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FOREVER IS MERCY BUILT
Tamarind, tonka bean, patchouli, golden amber, and white fig.


In the bottle, this is all sticky fig and tamarind. Kind of like a chutney, almost. A perfumey chutney, that is.

On me, the wet scent has a little patchouli dirtiness and some amber but that seems to get lost as it dries down. It's all sharp fig, bright tamarind, and the tiniest hint of amber. Amber frequently goes powder on me but this one doesn't.

It's not for me, but if you like non-foody fruit scents that are very bright, this might be for you. It's also very sweet.

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In the Bottle (ITB): It's a light, uplifting scent in its fruity cleanliness The white fig and tamarind together remind me a little of roasted apricot, although there is a subtle perfume note to the scent when I sniff deeper.

 

Wet: It's sweet while still being light - not overly foody, with a hint of floral and exotic notes due to the patchouli and perhaps the fig. As it starts to dry, there is a bit of stickiness to the scent quality, but the tamarind makes for an intriguing top note white the floral resins and fruit create a succulent quality that is rather enticing.

 

Dry: After a couple of hours, the scent is light, sweet, and slightly exotic from the tamarind. The most prominent notes are the tamarind, of course, the fig, the amber (which gives just a little powderiness to the scent once dried), and the complexity of tonka. It's an interesting scent and I'd reach for it when in the mood, but it isn't going to be a daily scent.

Edited by mymymai

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In bottle: Incense dominant, by which I mean the Amber and patchouli, while distinct work together to be the strongest first impression. I’d call the amber slightly stronger, but that could be because the rich, juicy tamarind is providing strong support to it. The fig supports the tamarind more gently. The tonka sweetly ties it all together. It’s lovely and sexy. Wet: Tamarind moves into the strongest position with amber and fig support. The tonka strengthens; the patchouli steps into the background, soft and well behaved, but still distinct. It is a definitely a fruity blend now as opposed to the incensey first impression: different, but still lovely. Dry: Mostly tonka, some amber, and a bit of fig.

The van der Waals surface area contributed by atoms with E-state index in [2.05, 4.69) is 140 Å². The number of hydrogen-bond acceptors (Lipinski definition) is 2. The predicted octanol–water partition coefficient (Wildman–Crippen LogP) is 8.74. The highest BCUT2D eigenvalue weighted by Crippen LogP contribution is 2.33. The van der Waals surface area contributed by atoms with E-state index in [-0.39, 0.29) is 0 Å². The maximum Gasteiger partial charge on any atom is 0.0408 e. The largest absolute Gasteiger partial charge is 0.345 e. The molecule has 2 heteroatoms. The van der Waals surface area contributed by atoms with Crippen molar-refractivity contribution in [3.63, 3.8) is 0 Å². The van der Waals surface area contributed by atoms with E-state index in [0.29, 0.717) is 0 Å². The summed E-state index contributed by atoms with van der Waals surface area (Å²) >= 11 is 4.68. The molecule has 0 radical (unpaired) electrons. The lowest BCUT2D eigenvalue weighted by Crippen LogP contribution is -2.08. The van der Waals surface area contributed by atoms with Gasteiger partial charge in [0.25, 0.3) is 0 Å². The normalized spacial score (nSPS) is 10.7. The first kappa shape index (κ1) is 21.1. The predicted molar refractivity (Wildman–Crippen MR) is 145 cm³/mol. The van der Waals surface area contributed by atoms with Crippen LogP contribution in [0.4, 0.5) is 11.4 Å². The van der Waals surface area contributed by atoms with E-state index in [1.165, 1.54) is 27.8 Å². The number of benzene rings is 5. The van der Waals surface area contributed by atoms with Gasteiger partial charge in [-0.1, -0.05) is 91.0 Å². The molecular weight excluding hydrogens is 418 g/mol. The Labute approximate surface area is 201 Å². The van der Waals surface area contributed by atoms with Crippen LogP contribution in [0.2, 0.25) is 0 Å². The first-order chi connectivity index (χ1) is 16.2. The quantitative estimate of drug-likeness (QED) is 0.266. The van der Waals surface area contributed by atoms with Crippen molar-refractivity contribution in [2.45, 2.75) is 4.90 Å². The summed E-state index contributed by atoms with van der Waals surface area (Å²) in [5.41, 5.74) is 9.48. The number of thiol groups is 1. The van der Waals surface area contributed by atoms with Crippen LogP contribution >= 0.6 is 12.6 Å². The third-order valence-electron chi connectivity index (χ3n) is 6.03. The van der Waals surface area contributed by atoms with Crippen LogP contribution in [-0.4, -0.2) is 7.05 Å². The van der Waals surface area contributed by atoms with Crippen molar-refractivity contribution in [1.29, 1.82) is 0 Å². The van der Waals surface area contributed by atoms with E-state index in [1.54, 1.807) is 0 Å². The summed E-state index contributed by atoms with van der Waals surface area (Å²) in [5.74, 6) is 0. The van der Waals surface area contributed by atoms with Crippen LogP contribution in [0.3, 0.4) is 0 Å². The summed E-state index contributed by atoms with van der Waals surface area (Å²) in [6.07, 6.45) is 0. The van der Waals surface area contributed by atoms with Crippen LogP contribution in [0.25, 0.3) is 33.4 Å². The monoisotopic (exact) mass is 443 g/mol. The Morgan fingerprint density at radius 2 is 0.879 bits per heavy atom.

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'The tamarind is best described as sweet and sour in taste-' That explains why it smells so sour in the imp.

 

On my skin wet: Tamarind with patchouli. Kind of a dry, tart scent. After a while the patchouli is amping and the whole scent is going a bit herbal and just plain weird. :eek:

On my skin dry: Perfumey tamarind with a hint of fig and patchouli. The patch is morphing slowly and is going rather smoky. After an hour this is mostly very ashy patchouli with a hint of tamarind.

 

I isn't what I have in mind when thinking about mercy, I find it a very thin and spiky scent. I really hope the amber will come out with aging.

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Guh! This is one of those blends that I *adore* but can't say much coherent about...

 

Normally I'm not great with fruity notes, but in this blend the lovely rich patchouli and amber make a perfect base for just the right level of sweet-sour tang from the tamarind plus a bit of clean, slightly greenish fig (from sniffing I would've said it was a fig leaf note rather than the fruit, but that might be my chemistry amping the planty aspect of the patchouli). The fruit is a bit tropical-feeling when wet, but that aspect goes away on drydown. There's something incredibly warm and resonant going on here -- much like oudh on my skin. On me this gets a tiny bit powdery but actually isn't overly sweet; the tonka and patch round it out nicely, bringing everything into balance.